Dark Side of the Moon is such a popular album, drawing fans from so many different backgrounds, that it’s almost a cliché to put it so high on my list. But these are my favorites, at the end of the day, and Dark Side of the Moon was a key album for me when I discovered it in high school, you can be damn sure of that. It almost seems like it’s part of the human experience these days to be heavily influenced by The Dark Side of the Moon. So far is its reach and so widespread is its influence that you could argue that Dark Side of the Moon is, in many ways, the definitive rock album. It’s second only to Thriller in terms of sales, having sold an estimated fifty million copies worldwide, which is staggering for an album with no true singles on it.
No, Dark Side of the Moon has sold on the strength of its case as art, which is uncommonly rare. Sure, it’s populist art, but there’s something to be said for the fact that when people line up to buy this album year after year, it’s because they want to own a work of art. Dark Side of the Moon is probably the greatest concept album ever conceived, and after all these years of listening to it, it’s kind of easy to lose sight of that. For one thing, when I first got into this album I remember loving how there are only two stoppages in the entire album, and in both cases the silence is ended by non-instruments, first by the clatter of clocks in “Time” and then by the ringing of a cash register in “Money.” One time when I was driving down from Maryland to Miami to start my senior year of college, I put on Dark Side of the Moon because my dad was driving and it’s one of his favorite albums, too.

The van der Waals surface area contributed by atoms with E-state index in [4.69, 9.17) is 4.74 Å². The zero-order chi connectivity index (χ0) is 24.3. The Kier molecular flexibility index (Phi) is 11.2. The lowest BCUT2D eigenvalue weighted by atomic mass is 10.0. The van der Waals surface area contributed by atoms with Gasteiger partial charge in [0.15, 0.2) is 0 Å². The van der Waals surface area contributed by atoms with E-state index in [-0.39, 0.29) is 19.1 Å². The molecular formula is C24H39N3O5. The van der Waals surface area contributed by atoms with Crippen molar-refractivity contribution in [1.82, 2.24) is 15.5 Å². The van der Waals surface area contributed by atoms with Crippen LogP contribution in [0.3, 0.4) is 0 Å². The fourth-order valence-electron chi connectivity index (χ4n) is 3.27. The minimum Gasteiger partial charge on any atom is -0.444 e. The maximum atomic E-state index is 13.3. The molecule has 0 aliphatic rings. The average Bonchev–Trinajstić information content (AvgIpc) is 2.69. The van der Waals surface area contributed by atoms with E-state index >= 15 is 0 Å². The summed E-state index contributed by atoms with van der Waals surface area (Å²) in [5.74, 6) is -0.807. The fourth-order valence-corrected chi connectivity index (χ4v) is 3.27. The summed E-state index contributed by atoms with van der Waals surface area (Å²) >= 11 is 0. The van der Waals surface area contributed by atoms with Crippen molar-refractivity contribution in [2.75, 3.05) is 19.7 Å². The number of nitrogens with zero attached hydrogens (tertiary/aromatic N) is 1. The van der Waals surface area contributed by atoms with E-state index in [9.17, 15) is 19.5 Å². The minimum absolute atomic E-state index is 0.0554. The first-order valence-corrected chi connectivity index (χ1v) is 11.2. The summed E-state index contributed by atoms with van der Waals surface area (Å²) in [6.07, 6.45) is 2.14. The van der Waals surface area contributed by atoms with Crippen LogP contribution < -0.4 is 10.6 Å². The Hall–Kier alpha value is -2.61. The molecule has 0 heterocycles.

Well, after listening through it once, I fell asleep, only to be awakened by those damn clocks at the beginning of “Time” a few minutes later. My dad got a real kick out of that, but I was not pleased, to say the least. Thanks, Pink Floyd. Dark Side of the Moon is actually a terrible album to listen to in the car, now that I think about it. It’s one of the best-produced albums ever, and it deserves better treatment than a car stereo and all that highway noise. One of the more underrated qualities of Dark Side of the Moon is the wordless female howling of Clare Tory on “The Great Gig in the Sky.” It’s so haunting and beautiful. It’s astonishing, really. It stops me in my tracks every single time I listen to it. And then there is the steady ascension of “Money,” “Us and Them,” “Any Colour You Like,” “Brain Damage” and “Eclipse,” the latter of which brims with so much operatic tension it feels like a movie.
When David Gilmour sings, “All that you touch / All that you see / All that you taste” and so forth during “Eclipse,” for me that rivals the “And as we wind on down the road / Our shadows taller than our souls” climax of “Stairway to Heaven” as one of the most magical sequences in all of rock & roll. I think Pink Floyd loses some street cred with some people because they’re so popular, but that’s just unfair, since the music should really just speak for itself. Is it insane that one in every 140 people on the planet owns this album? Well, yeah, but that’s the way it is. Pink Floyd popularized a form of progressive rock that not only was bold and brainy, but also was very accessible. And that’s hard to do.